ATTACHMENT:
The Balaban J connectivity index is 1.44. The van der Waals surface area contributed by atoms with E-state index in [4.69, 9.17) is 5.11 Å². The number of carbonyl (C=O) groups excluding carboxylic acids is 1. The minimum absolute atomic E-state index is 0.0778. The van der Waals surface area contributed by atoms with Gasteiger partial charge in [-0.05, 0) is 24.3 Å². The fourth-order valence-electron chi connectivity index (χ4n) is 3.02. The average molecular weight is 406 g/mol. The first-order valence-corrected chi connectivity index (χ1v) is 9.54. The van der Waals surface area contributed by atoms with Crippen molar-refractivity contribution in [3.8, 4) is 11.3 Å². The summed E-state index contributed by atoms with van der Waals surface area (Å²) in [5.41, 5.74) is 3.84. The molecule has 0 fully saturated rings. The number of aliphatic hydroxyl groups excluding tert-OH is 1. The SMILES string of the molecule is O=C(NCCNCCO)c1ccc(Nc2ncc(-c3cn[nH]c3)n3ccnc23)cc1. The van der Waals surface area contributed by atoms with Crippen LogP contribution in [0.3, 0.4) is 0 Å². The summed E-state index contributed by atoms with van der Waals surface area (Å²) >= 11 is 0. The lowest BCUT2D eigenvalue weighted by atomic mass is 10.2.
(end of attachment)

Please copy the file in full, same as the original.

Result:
The Balaban J connectivity index is 1.44. The van der Waals surface area contributed by atoms with E-state index in [4.69, 9.17) is 5.11 Å². The number of carbonyl (C=O) groups excluding carboxylic acids is 1. The minimum absolute atomic E-state index is 0.0778. The van der Waals surface area contributed by atoms with Gasteiger partial charge in [-0.05, 0) is 24.3 Å². The fourth-order valence-electron chi connectivity index (χ4n) is 3.02. The average molecular weight is 406 g/mol. The first-order valence-corrected chi connectivity index (χ1v) is 9.54. The van der Waals surface area contributed by atoms with Crippen molar-refractivity contribution in [3.8, 4) is 11.3 Å². The summed E-state index contributed by atoms with van der Waals surface area (Å²) in [5.41, 5.74) is 3.84. The molecule has 0 fully saturated rings. The number of aliphatic hydroxyl groups excluding tert-OH is 1. The SMILES string of the molecule is O=C(NCCNCCO)c1ccc(Nc2ncc(-c3cn[nH]c3)n3ccnc23)cc1. The van der Waals surface area contributed by atoms with Crippen LogP contribution in [0.3, 0.4) is 0 Å². The summed E-state index contributed by atoms with van der Waals surface area (Å²) >= 11 is 0. The lowest BCUT2D eigenvalue weighted by atomic mass is 10.2.